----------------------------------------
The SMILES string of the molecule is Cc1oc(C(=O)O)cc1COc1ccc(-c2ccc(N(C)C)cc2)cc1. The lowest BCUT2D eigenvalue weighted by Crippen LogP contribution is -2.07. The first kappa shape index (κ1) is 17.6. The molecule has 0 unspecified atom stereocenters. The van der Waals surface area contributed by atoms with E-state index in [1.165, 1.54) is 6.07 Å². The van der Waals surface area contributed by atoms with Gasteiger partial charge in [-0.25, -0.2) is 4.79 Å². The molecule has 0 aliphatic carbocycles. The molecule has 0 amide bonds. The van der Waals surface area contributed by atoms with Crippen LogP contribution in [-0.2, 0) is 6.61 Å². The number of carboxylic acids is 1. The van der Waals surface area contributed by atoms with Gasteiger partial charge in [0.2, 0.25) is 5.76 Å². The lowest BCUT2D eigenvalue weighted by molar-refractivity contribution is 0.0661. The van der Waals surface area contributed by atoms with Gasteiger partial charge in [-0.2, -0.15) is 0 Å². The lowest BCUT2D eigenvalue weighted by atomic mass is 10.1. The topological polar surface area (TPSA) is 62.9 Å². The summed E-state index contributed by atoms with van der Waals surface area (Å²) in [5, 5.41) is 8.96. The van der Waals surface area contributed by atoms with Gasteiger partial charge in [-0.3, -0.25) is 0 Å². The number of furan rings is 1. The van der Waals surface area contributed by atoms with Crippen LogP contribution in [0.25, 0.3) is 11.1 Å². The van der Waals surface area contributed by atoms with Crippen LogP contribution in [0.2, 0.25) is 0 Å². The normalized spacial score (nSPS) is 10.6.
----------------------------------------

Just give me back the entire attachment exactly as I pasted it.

The SMILES string of the molecule is Cc1oc(C(=O)O)cc1COc1ccc(-c2ccc(N(C)C)cc2)cc1. The lowest BCUT2D eigenvalue weighted by Crippen LogP contribution is -2.07. The first kappa shape index (κ1) is 17.6. The molecule has 0 unspecified atom stereocenters. The van der Waals surface area contributed by atoms with E-state index in [1.165, 1.54) is 6.07 Å². The van der Waals surface area contributed by atoms with Gasteiger partial charge in [-0.25, -0.2) is 4.79 Å². The molecule has 0 aliphatic carbocycles. The molecule has 0 amide bonds. The van der Waals surface area contributed by atoms with Crippen LogP contribution in [-0.2, 0) is 6.61 Å². The number of carboxylic acids is 1. The van der Waals surface area contributed by atoms with Gasteiger partial charge in [0.2, 0.25) is 5.76 Å². The lowest BCUT2D eigenvalue weighted by molar-refractivity contribution is 0.0661. The van der Waals surface area contributed by atoms with Gasteiger partial charge in [-0.2, -0.15) is 0 Å². The lowest BCUT2D eigenvalue weighted by atomic mass is 10.1. The topological polar surface area (TPSA) is 62.9 Å². The summed E-state index contributed by atoms with van der Waals surface area (Å²) in [5, 5.41) is 8.96. The van der Waals surface area contributed by atoms with Gasteiger partial charge in [-0.3, -0.25) is 0 Å². The number of furan rings is 1. The van der Waals surface area contributed by atoms with Crippen LogP contribution in [0.25, 0.3) is 11.1 Å². The van der Waals surface area contributed by atoms with Crippen LogP contribution in [0.2, 0.25) is 0 Å². The normalized spacial score (nSPS) is 10.6.